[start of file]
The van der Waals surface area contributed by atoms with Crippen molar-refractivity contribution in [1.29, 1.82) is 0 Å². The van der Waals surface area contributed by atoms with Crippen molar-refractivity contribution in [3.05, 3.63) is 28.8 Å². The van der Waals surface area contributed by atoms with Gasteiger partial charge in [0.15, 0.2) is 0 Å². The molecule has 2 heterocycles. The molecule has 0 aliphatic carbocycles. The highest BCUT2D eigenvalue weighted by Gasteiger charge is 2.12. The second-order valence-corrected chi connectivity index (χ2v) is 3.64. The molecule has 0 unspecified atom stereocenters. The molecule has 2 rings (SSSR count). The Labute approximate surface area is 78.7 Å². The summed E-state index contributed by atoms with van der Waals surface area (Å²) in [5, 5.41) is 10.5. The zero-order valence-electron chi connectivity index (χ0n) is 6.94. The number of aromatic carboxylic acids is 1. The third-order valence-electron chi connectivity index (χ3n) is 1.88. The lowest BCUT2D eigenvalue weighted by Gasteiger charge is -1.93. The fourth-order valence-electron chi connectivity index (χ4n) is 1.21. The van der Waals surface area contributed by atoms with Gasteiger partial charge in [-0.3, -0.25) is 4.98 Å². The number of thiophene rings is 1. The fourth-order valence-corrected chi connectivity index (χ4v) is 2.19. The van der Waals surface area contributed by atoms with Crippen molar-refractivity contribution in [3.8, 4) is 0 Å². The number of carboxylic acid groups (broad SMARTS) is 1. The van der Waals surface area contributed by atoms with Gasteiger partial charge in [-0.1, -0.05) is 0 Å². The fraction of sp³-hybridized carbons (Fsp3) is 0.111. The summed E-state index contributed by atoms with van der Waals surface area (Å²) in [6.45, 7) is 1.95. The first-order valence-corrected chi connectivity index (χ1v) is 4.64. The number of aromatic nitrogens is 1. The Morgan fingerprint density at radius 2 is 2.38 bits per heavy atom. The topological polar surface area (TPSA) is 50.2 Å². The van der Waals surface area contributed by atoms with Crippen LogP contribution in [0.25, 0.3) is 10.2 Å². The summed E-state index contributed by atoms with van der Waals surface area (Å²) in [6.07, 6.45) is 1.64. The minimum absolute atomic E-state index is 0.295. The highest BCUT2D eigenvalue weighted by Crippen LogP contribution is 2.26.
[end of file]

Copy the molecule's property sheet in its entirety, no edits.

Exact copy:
The van der Waals surface area contributed by atoms with Crippen molar-refractivity contribution in [1.29, 1.82) is 0 Å². The van der Waals surface area contributed by atoms with Crippen molar-refractivity contribution in [3.05, 3.63) is 28.8 Å². The van der Waals surface area contributed by atoms with Gasteiger partial charge in [0.15, 0.2) is 0 Å². The molecule has 2 heterocycles. The molecule has 0 aliphatic carbocycles. The highest BCUT2D eigenvalue weighted by Gasteiger charge is 2.12. The second-order valence-corrected chi connectivity index (χ2v) is 3.64. The molecule has 0 unspecified atom stereocenters. The molecule has 2 rings (SSSR count). The Labute approximate surface area is 78.7 Å². The summed E-state index contributed by atoms with van der Waals surface area (Å²) in [5, 5.41) is 10.5. The zero-order valence-electron chi connectivity index (χ0n) is 6.94. The number of aromatic carboxylic acids is 1. The third-order valence-electron chi connectivity index (χ3n) is 1.88. The lowest BCUT2D eigenvalue weighted by Gasteiger charge is -1.93. The fourth-order valence-electron chi connectivity index (χ4n) is 1.21. The van der Waals surface area contributed by atoms with Gasteiger partial charge in [-0.3, -0.25) is 4.98 Å². The number of thiophene rings is 1. The fourth-order valence-corrected chi connectivity index (χ4v) is 2.19. The van der Waals surface area contributed by atoms with Crippen molar-refractivity contribution in [3.8, 4) is 0 Å². The number of carboxylic acid groups (broad SMARTS) is 1. The van der Waals surface area contributed by atoms with Gasteiger partial charge in [-0.1, -0.05) is 0 Å². The fraction of sp³-hybridized carbons (Fsp3) is 0.111. The summed E-state index contributed by atoms with van der Waals surface area (Å²) in [6.45, 7) is 1.95. The first-order valence-corrected chi connectivity index (χ1v) is 4.64. The number of aromatic nitrogens is 1. The Morgan fingerprint density at radius 2 is 2.38 bits per heavy atom. The topological polar surface area (TPSA) is 50.2 Å². The van der Waals surface area contributed by atoms with Crippen LogP contribution in [0.25, 0.3) is 10.2 Å². The summed E-state index contributed by atoms with van der Waals surface area (Å²) in [6.07, 6.45) is 1.64. The minimum absolute atomic E-state index is 0.295. The highest BCUT2D eigenvalue weighted by Crippen LogP contribution is 2.26.